Seller Handbook

Advice and inspiration for successfully running your Etsy shop

What’s Your Social Media Personality Type?

Make the most of your social media marketing by choosing the network that's right for you. Take our quiz to find your social media personality type.

By Audrey Manning Apr 10, 2015
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Photo by Becca Stadtlander

When it comes to social media, do you broadcast everything or share selectively? Whether your approach is super strategic or more of the "here's what I had for breakfast" variety, figuring out where you fall on the sharing scale can clue you in to the shop-promotion strategy that best suits your personality.

With so many social media outlets available for marketing your shop, where do you even begin? If you're new to social media, instead of attempting to promote your shop via every single channel, start by choosing one that’s a good match for your products and resonates with you personally. If you're already socially savvy, making sure you're using each network to its full advantage can boost your views. Answer the following questions to discover your social media personality. Then, read on for tips tailored to your style.

1. How would you describe yourself in one word or phrase?

  • a. Outgoing
  • b. Visionary
  • c. Curious
  • d. Direct

2. What’s one of the first things you do every morning?

  • a. Chat with your partner, roommate or officemate
  • b. Scour your favorite blogs for the latest trends
  • c. Take a photo of the morning view from your window
  • d. Check your email or read the news

3. A compliment about your products would mean the most coming from:

  • a. Your friends and family
  • b. A popular stylist or blogger
  • c. A complete stranger
  • d. A recognized expert, critic or celebrity in your field

4. If you could use the Internet only for one purpose, what would it be?

  • a. Connecting with friends and family
  • b. Finding inspiration
  • c. Sharing your favorite photographs
  • d. Staying informed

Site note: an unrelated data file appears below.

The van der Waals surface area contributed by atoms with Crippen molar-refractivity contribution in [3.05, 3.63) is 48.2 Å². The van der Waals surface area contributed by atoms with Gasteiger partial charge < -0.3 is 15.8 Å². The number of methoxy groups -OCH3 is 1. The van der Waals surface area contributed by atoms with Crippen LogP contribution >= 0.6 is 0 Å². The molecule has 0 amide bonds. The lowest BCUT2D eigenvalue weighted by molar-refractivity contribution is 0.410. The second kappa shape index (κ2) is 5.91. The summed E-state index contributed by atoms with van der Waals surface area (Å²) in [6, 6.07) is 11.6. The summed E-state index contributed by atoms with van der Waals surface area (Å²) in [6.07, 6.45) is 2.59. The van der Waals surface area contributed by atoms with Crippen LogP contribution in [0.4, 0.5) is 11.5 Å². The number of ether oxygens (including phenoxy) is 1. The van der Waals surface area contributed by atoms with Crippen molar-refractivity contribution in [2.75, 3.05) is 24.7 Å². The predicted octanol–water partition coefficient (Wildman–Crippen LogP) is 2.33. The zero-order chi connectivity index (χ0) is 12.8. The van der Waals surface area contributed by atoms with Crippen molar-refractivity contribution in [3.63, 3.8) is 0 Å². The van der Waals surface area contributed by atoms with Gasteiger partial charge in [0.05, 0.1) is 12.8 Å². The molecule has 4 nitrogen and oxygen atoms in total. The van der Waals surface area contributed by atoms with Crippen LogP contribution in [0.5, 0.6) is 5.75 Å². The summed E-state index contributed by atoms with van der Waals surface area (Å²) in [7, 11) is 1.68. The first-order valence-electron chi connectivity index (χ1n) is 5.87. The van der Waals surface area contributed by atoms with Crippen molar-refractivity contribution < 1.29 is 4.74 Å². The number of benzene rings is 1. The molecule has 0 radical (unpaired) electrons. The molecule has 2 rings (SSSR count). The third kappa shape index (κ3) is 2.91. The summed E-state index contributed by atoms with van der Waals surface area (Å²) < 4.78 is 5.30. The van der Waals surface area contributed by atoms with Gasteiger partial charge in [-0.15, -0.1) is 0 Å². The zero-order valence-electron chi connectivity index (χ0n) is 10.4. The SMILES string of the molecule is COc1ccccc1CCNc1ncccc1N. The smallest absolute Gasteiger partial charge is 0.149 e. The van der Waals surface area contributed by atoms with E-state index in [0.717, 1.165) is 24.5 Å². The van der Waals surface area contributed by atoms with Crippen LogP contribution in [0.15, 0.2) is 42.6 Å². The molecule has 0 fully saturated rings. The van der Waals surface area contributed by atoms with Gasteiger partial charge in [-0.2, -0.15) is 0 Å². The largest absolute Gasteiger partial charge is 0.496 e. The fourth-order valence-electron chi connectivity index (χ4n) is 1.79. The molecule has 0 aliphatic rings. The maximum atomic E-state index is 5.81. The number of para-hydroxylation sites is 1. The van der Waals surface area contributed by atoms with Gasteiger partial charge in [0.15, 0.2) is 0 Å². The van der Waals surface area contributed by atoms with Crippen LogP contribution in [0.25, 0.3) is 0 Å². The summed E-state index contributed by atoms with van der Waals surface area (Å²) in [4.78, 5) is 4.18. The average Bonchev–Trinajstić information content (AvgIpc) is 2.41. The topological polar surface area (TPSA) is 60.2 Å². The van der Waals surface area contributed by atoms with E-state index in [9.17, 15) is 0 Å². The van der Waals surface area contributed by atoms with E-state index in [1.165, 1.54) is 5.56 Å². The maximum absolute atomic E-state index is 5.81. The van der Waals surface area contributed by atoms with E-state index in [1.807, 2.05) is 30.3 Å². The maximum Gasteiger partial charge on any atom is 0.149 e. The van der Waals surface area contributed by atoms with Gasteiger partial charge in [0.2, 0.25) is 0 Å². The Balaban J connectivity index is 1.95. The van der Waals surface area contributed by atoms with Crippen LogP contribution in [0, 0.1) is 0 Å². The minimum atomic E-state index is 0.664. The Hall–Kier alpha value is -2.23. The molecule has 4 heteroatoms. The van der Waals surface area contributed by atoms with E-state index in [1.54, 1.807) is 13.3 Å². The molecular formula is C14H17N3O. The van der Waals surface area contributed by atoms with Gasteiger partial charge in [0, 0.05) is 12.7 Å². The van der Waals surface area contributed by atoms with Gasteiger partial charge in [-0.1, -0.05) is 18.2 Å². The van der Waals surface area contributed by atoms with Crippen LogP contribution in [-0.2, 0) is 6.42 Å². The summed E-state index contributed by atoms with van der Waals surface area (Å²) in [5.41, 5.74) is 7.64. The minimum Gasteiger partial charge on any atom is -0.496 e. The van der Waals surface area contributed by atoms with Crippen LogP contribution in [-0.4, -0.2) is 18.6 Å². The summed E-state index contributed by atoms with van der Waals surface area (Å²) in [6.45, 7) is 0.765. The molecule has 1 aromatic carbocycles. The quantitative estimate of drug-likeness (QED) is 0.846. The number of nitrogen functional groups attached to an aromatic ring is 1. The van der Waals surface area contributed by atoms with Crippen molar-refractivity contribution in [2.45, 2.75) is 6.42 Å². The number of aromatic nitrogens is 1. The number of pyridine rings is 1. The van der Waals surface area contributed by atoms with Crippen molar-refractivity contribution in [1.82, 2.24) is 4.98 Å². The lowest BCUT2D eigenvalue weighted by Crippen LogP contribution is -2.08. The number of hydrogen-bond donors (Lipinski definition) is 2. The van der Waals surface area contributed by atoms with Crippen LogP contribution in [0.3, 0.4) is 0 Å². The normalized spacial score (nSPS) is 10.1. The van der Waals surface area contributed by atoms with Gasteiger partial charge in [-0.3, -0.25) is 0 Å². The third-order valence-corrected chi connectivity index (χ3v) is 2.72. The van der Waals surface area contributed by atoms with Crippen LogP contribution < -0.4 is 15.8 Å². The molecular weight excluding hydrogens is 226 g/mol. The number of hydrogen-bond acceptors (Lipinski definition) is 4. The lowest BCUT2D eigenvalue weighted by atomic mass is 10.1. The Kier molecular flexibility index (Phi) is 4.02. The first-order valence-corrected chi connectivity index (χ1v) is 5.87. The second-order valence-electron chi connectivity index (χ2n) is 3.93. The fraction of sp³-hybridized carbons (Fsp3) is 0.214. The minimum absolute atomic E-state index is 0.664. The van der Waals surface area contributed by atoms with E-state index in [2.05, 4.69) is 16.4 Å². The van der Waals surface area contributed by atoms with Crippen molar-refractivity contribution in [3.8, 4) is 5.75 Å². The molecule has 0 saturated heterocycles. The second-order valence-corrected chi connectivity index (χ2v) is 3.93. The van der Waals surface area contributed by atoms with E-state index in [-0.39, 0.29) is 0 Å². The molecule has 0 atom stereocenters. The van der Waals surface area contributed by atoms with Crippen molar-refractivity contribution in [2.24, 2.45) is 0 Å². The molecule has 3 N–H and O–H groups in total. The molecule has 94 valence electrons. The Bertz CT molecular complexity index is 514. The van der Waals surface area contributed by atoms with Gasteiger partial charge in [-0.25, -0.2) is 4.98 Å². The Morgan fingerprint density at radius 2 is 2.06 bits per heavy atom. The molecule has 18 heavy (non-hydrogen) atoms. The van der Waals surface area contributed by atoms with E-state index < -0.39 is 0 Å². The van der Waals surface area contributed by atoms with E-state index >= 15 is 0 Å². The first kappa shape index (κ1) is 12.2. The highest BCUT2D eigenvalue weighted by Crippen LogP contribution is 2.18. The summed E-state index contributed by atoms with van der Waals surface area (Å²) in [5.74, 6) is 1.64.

5. You express yourself best through:

  • a. Conversation
  • b. Your good taste
  • c. Images
  • d. The written word

Tally up your results and use this key to decode your social media personality type, then check out the corresponding tips below.

  • Mostly a’s = Social Butterfly
  • Mostly b’s = Curator
  • Mostly c’s = Visual Storyteller
  • Mostly d’s = Wordsmith

1. Social Butterfly

For you, it’s all about connecting — business is personal. Maximize your social marketing efforts by focusing on a channel that's highly interactive, like Facebook, where you can use your naturally social nature to your advantage.

Facebook can be a great place to build relationships with customers already familiar with your brand because it offers a space for dialogue. Since checking Facebook is already a daily habit for many, it's a great way to keep customers in the loop and brands often use Facebook to seek feedback on fresh product ideas. Lori Patton, the Valencia, California-based “locketeer” behind wearable art locket shop Dearest Mine, relies on Facebook to spread the word about her new work and reward loyal customers. “I use Facebook to share sneak peeks of new collections and offer my fans coupon codes and special promotions,” she says. Hosting a weekly "Win-It-Wednesday" locket giveaway has been a successful approach for Lori. “It's starting to spread and gain me new followers,” she says of the promotional tactic.

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"It keeps fans coming back on a consistent basis and gets them to engage in the posts," Lori says of her popular Win-It-Wednesday Facebook promotion series.

If you’re new to Facebook promotions, start in your comfort zone by promoting to the people whose opinions you value the most — close friends and family. From there, you can branch out to peers and acquaintances and eventually to a larger audience

Check out our Guide to Facebook for more tips.

2. Curator 

You’re highly visual and love to collect, building a visual scrapbook of inspiring images whenever you’re online. If the urge to preserve strikes you often, Pinterest could be your social marketing match. Seeing how current trends are being interpreted by the site's creative users can inspire new products for your shop. While you enjoy the social interaction side of social media, you’re less interested in the who and more interested in the what. “Unlike other social platforms which are more about 'right now,' Pinterest is used for future events and planning for things,”says Etsy UK social media manager Natalie Wall. For this reason, Natalie suggests that, in addition to occasionally posting new products, sellers approach the site as a place to “document inspiration for future ranges or to show the trends and colors they’re feeling right now.”